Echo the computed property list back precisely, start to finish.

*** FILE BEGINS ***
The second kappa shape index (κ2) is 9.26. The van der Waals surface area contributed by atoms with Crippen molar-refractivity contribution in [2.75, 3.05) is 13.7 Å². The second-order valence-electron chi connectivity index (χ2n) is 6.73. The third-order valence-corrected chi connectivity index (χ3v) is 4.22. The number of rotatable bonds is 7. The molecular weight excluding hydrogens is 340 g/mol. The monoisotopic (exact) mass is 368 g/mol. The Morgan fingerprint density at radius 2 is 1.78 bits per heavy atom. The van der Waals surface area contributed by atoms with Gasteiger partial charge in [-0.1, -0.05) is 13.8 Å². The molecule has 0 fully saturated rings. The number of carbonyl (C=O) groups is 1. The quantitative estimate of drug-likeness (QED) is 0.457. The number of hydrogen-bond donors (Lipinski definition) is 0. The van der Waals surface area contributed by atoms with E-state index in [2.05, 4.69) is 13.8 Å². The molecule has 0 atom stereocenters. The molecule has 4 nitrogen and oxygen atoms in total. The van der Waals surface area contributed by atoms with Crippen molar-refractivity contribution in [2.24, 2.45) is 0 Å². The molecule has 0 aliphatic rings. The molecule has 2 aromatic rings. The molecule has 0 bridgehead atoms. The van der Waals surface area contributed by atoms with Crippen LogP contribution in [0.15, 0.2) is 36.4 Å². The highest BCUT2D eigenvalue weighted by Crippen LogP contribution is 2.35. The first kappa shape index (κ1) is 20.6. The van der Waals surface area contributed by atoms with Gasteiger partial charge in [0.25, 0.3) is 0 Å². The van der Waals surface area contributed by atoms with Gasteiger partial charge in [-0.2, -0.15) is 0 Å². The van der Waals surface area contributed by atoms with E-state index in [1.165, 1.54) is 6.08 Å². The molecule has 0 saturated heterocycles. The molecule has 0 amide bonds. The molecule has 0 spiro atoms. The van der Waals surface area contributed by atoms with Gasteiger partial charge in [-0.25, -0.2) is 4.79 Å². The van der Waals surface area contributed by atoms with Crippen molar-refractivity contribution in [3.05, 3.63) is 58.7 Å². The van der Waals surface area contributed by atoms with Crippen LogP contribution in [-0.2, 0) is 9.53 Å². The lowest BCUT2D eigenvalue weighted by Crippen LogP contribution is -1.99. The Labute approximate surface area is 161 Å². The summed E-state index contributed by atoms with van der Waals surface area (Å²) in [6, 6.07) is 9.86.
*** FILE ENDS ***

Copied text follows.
The second kappa shape index (κ2) is 9.26. The van der Waals surface area contributed by atoms with Crippen molar-refractivity contribution in [2.75, 3.05) is 13.7 Å². The second-order valence-electron chi connectivity index (χ2n) is 6.73. The third-order valence-corrected chi connectivity index (χ3v) is 4.22. The number of rotatable bonds is 7. The molecular weight excluding hydrogens is 340 g/mol. The monoisotopic (exact) mass is 368 g/mol. The Morgan fingerprint density at radius 2 is 1.78 bits per heavy atom. The van der Waals surface area contributed by atoms with Gasteiger partial charge in [-0.1, -0.05) is 13.8 Å². The molecule has 0 fully saturated rings. The number of carbonyl (C=O) groups is 1. The quantitative estimate of drug-likeness (QED) is 0.457. The number of hydrogen-bond donors (Lipinski definition) is 0. The van der Waals surface area contributed by atoms with E-state index in [2.05, 4.69) is 13.8 Å². The molecule has 0 atom stereocenters. The molecule has 4 nitrogen and oxygen atoms in total. The van der Waals surface area contributed by atoms with Crippen molar-refractivity contribution in [2.24, 2.45) is 0 Å². The molecule has 0 aliphatic rings. The molecule has 2 aromatic rings. The molecule has 0 bridgehead atoms. The van der Waals surface area contributed by atoms with Crippen LogP contribution in [0.15, 0.2) is 36.4 Å². The highest BCUT2D eigenvalue weighted by Crippen LogP contribution is 2.35. The first kappa shape index (κ1) is 20.6. The van der Waals surface area contributed by atoms with Gasteiger partial charge in [0.25, 0.3) is 0 Å². The van der Waals surface area contributed by atoms with Gasteiger partial charge in [-0.2, -0.15) is 0 Å². The van der Waals surface area contributed by atoms with E-state index in [1.165, 1.54) is 6.08 Å². The molecule has 0 saturated heterocycles. The molecule has 0 amide bonds. The molecule has 0 spiro atoms. The van der Waals surface area contributed by atoms with Gasteiger partial charge in [-0.25, -0.2) is 4.79 Å². The van der Waals surface area contributed by atoms with Crippen molar-refractivity contribution in [3.05, 3.63) is 58.7 Å². The van der Waals surface area contributed by atoms with Crippen LogP contribution in [-0.2, 0) is 9.53 Å². The lowest BCUT2D eigenvalue weighted by Crippen LogP contribution is -1.99. The Labute approximate surface area is 161 Å². The summed E-state index contributed by atoms with van der Waals surface area (Å²) in [6, 6.07) is 9.86.